Q. What is an “option” agreement?

A: A solar lease option, or “option,” is an agreement under which a solar developer obtains the exclusive right to enter into a development lease in exchange for a fee. In other words, a single entity retains the “option” to develop the land. The option period may be several years and is typically 3-5 years in length. An option agreement usually allows the option holder to access and survey the land and undertake feasibilities studies during the option period. Solar lease options are common in Virginia and often precede a long-term lease agreement. In some cases, an option agreement and the longer-term lease agreement may be negotiated at the same time. We typically recommend that all parties retain counsel prior to executing option or lease agreements.

Q: Are landowners able to limit their liability for accidents or injuries that occur on site?

A: Yes, this is often possible. The solar lease or option agreement may contain language regarding liability for preexisting environmental conditions. One way to address this is by inserting a “close-over” clause, meaning that if the solar developer learns of an issue during the option period but wishes to exercise the option anyway, the developer – not the owner – will be responsible for the issue. Liability for preexisting title issues can also be limited by negotiation. You should carefully review all representations and warranties, along with any covenants, in the agreement with legal counsel.

Q: Do leases typically include “decommissioning clauses” or other terms to ensure that the land is restored after the lease term? 

A: Yes, and Virginia counties require a decommissioning bond to be in place to ensure that the solar facility is removed and the land restored following the lease term. The specific terms of the bonding requirements are often negotiated. These terms may include the amount of the bond, the quality or grade of the bond, the period to carry the bond, the updating interval of the bond value, and the inclusion of salvage value of the facility to offset the bond amount.

Matt Gooch
Matt Gooch is a clean energy lawyer who helps clients develop, build, and sell solar projects and battery storage facilities. He regularly advises clients regarding leases, land use issues, environmental regulation, and transactional matters such as construction contracts and asset purchases.

This page is provided by ReisingerGooch PLC (the “firm”) for informational purposes only. Nothing presented herein should be construed as legal advice, and your use of these materials does not create an attorney-client relationship between you and the firm. You should not act on the information contained herein without seeking the assistance of legal counsel familiar with your particular situation and applicable Virginia laws and regulations. While the firm makes reasonable efforts to ensure that all information presented herein is accurate, you should speak with a qualified attorney if you have a situation affecting your legal rights. The firm disclaims all liability for damages of any kind arising from the use of, reference to, or reliance upon, any information contained herein.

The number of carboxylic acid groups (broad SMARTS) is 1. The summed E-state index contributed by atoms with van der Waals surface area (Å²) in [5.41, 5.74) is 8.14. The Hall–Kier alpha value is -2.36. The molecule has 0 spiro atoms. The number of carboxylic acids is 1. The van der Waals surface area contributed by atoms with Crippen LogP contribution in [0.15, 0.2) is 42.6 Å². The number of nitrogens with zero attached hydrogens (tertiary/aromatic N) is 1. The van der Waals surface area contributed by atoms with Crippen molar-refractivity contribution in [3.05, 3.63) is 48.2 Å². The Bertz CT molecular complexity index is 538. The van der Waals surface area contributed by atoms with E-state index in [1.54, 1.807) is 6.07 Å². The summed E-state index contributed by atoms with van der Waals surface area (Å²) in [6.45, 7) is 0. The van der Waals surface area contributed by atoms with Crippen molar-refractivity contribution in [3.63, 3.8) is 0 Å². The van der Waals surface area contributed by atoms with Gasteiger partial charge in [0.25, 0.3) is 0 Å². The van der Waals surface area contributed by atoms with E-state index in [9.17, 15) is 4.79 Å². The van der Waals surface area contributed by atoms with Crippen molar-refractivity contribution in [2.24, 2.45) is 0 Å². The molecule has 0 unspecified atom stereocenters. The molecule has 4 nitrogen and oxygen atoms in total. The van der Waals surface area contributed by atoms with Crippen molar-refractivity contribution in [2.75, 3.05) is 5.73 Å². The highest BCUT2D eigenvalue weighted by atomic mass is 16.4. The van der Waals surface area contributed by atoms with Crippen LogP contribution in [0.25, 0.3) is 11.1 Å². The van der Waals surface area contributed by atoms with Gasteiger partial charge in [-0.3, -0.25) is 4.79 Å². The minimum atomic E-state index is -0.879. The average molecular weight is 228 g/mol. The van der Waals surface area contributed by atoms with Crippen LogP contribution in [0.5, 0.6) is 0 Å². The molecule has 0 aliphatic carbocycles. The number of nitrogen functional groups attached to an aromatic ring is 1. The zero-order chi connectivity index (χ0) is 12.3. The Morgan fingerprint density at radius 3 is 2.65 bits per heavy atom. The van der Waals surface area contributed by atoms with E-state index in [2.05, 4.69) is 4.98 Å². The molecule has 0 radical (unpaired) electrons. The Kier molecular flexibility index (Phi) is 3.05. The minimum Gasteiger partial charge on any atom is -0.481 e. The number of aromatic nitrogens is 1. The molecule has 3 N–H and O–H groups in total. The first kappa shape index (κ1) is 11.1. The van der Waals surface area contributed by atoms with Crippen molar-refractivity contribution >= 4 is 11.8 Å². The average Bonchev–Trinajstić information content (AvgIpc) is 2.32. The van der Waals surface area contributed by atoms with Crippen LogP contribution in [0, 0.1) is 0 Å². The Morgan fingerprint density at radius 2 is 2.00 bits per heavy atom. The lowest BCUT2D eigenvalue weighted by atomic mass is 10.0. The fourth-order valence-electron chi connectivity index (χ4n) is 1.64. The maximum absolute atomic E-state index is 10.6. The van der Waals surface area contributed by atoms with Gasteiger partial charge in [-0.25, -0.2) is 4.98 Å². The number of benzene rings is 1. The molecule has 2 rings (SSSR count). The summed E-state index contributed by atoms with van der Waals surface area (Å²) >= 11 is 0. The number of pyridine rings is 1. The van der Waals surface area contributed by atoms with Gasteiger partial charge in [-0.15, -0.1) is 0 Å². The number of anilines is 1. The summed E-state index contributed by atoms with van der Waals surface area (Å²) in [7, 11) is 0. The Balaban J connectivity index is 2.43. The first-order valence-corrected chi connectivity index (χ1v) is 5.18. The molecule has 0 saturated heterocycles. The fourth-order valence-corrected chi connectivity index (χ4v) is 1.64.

“Since I inherited part of the family farm, I have been approached by many solar companies.  I was always too afraid to even consider any offers.  However, now that I am in my golden years, I wanted to be able to leave my children with a steady income, other than just a small yearly farm land lease; that is not much more than the taxes.  Therefore, last year when a solar company contacted me about installing a battery farm, I decided to listen to the offer.  I immediately decided the contact being presented was too involved for me to determine what would be best for my family.  I started to tell the company, I changed my mind, but instead; I prayed to the Lord to help me find someone that could guide me through the entire process.  That is when I found Attorney Firm “ReisingerGooch, PLC” of Richmond, Virginia.  I started dealing with Matthew Gooch, an attorney specializing in renewable energy transactions.  Matthew guided me through the process and ensured the deal that was finalized was in my family’s best interest.  I spoke to Matthew daily about the details in the deal, even after office hours.  He broke details of the deal down in terms that even this old country boy could understand.  I feel the small amount that the firm charged me was worth every penny. Therefore, I would like to thank Matthew for treating me as his father and not another client.?

Gerald White
Suffolk, Virginia